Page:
A decade after a federal judge publicly attacked his truthfulness, a Baltimore police officer has been charged with lying to get a warrant to search a Northwest Baltimore home, the state's attorney's office said.
Thomas E. Wilson III, a 19-year veteran of the department, lied when he said he saw a suspect leaving a house in the 5600 block of Wilvan Ave. carrying a black bag, according to the state's attorney's office. He faces charges of perjury and misconduct in office.
The Police Department declined to comment on the charges. Wilson could not be reached, and no attorney is listed for him in court records.
Other Baltimore officers have been implicated recently in fabricating details to secure authorization for arrests or searches. At the sentencing of officer Kendell Richburg in federal court last month, his attorney said the practice was widespread and driven by pressure on police to hit targets.
At the hearing, federal prosecutors said the FBI was investigating a number of officers who had made up information. Wilson worked in the same district as Richburg, but an FBI spokesman said the charges against him were not related to that inquiry.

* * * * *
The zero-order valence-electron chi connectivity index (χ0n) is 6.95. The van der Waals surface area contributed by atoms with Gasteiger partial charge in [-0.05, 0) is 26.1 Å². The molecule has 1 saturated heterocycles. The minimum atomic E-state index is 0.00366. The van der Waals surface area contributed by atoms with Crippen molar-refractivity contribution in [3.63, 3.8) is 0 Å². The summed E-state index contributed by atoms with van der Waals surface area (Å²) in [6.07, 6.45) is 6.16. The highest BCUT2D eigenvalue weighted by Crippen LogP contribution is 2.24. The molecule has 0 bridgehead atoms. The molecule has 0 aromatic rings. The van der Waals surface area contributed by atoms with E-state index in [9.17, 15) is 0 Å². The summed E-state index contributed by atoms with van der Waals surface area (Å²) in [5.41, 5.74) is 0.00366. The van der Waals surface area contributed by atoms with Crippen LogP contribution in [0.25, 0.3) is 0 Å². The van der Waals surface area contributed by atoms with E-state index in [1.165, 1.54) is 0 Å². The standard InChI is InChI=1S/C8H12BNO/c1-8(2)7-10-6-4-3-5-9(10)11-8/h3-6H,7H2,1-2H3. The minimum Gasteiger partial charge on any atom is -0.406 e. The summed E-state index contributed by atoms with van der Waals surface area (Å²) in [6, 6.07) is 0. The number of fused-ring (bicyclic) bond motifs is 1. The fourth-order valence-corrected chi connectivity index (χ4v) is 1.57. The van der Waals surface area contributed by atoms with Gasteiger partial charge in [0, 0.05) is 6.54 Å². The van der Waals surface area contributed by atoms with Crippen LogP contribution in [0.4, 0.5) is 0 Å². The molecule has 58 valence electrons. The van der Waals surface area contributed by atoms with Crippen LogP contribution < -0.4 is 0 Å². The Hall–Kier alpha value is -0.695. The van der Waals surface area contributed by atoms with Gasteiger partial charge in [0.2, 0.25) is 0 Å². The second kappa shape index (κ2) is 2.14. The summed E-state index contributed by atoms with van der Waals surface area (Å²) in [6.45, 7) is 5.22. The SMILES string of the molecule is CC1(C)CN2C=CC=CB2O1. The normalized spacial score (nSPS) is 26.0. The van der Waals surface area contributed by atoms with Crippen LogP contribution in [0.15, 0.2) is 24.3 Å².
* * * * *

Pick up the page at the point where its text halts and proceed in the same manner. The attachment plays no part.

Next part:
In the Wilson case, the day after the search in May 2012, a man named Thomas Foster who lived at the Wilvan Avenue address was charged with gun and drug offenses. Prosecutors dropped those charges in December 2012, court records show.
In 2003, Andre M. Davis, then a U.S. District Court judge in Baltimore, said an affidavit in a separate drug case that Wilson filed seemed to be packed with "knowing lies." Davis also called Wilson's account of that bust "implausible and incredibly presented" before he threw out the case.
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The Police Department disciplined Wilson for neglect of duty, stripped him of five days' pay and ordered him to remedial training. But his attorney told The Baltimore Sun in 2010 that the administrative trial board did not convict Wilson of an integrity violation.
Wilson stayed on the force, but a defense attorney used the judge's words against him in a case stemming from a 2008 arrest.
"His credibility is suspect," the lawyer told the jury. "This is a man who was chewed out in almost unheard-of fashion by a federal judge five years ago."
Wilson testified that in both instances he had been honest, even if he had been confused on some of the details in the 2003 case. The defendant was convicted, but granted a new trial by an appeals court, after it found prosecutors had gone too far to protect Wilson.
The defendant, Bryan Sivells, pleaded guilty to the lesser of the two charges he faced and received a four-year prison sentence, most of which he had already served.